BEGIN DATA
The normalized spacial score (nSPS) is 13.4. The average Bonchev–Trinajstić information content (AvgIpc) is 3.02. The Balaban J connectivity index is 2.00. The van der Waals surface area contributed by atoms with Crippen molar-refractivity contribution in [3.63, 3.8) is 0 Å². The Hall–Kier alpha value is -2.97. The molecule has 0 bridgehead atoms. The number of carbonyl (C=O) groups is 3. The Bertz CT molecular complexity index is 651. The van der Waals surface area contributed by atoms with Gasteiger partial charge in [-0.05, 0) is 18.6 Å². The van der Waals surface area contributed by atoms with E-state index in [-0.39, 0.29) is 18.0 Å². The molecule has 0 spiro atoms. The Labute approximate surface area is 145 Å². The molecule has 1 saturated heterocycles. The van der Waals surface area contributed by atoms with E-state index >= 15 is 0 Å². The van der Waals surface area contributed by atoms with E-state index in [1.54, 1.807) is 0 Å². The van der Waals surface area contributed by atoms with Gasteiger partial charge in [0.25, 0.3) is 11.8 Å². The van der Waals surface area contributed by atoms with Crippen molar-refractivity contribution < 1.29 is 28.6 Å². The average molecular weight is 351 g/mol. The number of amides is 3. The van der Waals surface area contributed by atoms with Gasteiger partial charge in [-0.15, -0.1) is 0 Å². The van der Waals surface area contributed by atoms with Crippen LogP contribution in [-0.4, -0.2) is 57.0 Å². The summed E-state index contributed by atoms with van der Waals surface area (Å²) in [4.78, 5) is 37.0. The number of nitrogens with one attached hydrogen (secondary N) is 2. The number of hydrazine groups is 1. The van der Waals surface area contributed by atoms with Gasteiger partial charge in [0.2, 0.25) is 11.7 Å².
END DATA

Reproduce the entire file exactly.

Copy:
The normalized spacial score (nSPS) is 13.4. The average Bonchev–Trinajstić information content (AvgIpc) is 3.02. The Balaban J connectivity index is 2.00. The van der Waals surface area contributed by atoms with Crippen molar-refractivity contribution in [3.63, 3.8) is 0 Å². The Hall–Kier alpha value is -2.97. The molecule has 0 bridgehead atoms. The number of carbonyl (C=O) groups is 3. The Bertz CT molecular complexity index is 651. The van der Waals surface area contributed by atoms with Gasteiger partial charge in [-0.05, 0) is 18.6 Å². The van der Waals surface area contributed by atoms with E-state index in [-0.39, 0.29) is 18.0 Å². The molecule has 0 spiro atoms. The Labute approximate surface area is 145 Å². The molecule has 1 saturated heterocycles. The van der Waals surface area contributed by atoms with E-state index >= 15 is 0 Å². The van der Waals surface area contributed by atoms with E-state index in [1.54, 1.807) is 0 Å². The van der Waals surface area contributed by atoms with Gasteiger partial charge in [0.25, 0.3) is 11.8 Å². The van der Waals surface area contributed by atoms with Crippen molar-refractivity contribution < 1.29 is 28.6 Å². The average molecular weight is 351 g/mol. The number of amides is 3. The van der Waals surface area contributed by atoms with Gasteiger partial charge in [-0.15, -0.1) is 0 Å². The van der Waals surface area contributed by atoms with Crippen LogP contribution in [-0.4, -0.2) is 57.0 Å². The summed E-state index contributed by atoms with van der Waals surface area (Å²) in [4.78, 5) is 37.0. The number of nitrogens with one attached hydrogen (secondary N) is 2. The number of hydrazine groups is 1. The van der Waals surface area contributed by atoms with Gasteiger partial charge in [0.2, 0.25) is 11.7 Å².